This hike starts at the Sycamore Canyon trailhead. Take the left at the trail junction at the bottom of the hill. "The left option crosses the creek and heads up for a long venture over Packard Mesa." Sycamore Canyon calls with its water and beauty, but you have a climb ahead of you friend. My pictures were taken in late September and late November thus explaining the different foliage colors and inconsistencies.

At the intersection of Parsons Trail (144) and Packard Trail (66) hang a left and go west across the boulders. Getting across the creek during low water is fairly easy. Sycamore Creek makes a big pool here so cross at the spillway, you will see the cairns. Once across the creek head north along the barbed wire fence until you come to a pass-through in the fence. This section of the trail is fairly brushy for a bit so you may want long pants or gaiters for this. Go ahead and on up to the top of the mountain, to Packard Mesa. The trail doubles back towards the parking-lot and then takes off for two miles up the mountain. This climb is great, I compare it to one and a half to two Squaw Peak ascents with no concrete trail. The trail goes up and up for a while until it finally flattens out on Packard Mesa. Hiking across the mesa gives some great views east into Prescott Forrest, upper Sycamore Canyon and if you look close enough you can see the San Francisco Peaks.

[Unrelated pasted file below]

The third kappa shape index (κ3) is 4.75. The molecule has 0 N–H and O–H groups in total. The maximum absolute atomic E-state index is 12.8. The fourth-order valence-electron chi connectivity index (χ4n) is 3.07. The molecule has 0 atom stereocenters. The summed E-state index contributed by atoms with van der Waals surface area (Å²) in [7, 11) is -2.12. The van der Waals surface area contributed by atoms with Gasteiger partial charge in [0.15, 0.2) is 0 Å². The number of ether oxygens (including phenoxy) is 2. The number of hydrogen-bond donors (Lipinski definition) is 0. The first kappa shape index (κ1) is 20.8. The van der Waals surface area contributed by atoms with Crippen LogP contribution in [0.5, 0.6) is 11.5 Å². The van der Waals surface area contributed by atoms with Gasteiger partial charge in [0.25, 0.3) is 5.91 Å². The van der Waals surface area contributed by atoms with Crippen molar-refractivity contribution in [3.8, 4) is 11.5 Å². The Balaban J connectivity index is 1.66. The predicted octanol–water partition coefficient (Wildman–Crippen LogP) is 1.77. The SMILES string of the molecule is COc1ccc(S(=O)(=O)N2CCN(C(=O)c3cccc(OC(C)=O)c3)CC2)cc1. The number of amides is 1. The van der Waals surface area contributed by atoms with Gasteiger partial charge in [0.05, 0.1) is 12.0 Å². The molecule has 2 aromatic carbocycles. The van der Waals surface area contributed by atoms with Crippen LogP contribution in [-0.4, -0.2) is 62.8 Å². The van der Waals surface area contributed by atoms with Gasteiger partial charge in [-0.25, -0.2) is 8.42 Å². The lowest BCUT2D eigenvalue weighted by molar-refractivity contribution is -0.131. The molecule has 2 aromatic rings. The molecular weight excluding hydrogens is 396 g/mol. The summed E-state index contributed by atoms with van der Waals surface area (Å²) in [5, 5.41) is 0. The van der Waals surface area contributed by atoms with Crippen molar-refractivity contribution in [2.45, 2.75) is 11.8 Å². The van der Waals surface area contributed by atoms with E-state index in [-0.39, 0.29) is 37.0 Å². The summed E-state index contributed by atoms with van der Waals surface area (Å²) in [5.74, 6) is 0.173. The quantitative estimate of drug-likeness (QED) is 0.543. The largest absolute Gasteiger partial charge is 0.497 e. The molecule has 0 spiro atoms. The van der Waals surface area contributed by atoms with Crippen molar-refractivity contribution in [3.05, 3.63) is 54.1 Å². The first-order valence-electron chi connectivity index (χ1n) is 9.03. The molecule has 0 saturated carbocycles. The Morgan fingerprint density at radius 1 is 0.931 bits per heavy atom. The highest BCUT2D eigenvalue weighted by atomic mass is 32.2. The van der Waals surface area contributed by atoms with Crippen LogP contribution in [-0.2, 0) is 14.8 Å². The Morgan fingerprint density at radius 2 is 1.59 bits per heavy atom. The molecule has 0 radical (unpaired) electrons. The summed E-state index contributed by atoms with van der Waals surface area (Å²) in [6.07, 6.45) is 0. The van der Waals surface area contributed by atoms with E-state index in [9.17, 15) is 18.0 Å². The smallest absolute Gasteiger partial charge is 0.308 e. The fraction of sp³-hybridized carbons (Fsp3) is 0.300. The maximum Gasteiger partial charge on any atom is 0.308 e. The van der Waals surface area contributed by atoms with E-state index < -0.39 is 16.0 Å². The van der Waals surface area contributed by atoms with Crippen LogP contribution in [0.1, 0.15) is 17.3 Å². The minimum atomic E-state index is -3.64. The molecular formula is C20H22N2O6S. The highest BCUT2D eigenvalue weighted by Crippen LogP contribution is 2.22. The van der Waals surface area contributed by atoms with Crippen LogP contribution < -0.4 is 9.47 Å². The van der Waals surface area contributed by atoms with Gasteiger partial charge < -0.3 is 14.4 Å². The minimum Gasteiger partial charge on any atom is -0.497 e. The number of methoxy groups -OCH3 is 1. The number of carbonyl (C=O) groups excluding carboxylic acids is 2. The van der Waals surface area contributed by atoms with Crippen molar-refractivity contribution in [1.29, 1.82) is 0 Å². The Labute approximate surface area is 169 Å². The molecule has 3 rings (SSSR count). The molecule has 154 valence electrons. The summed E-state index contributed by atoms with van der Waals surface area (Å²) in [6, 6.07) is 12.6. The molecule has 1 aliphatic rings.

From what I can surmise, Packard Ranch would use this trail to move their cattle up to graze and so forth up on the mesa, letting the cattle roam further north into higher, cooler ground. The Packard Trail follows a cow path for 3 miles or so across the mesa headed north. The trail meanders back and forth between juniper, pinon pine and low growing prickly pear. The trail can become confusing at times as the worn paths are from meandering cows that don't always go the same way. Just keep an eye out for the cowboy sized cairns. I suppose these large cairns were made by cowboys to be easier to spot in a moving herd. I can only guess that the prickly pear grow so low because of the wind they get up here. If you have time, bring a kite, I guarantee it will fly. This area also seem like it would be very cold in winter months as well due to the exposure you get up there.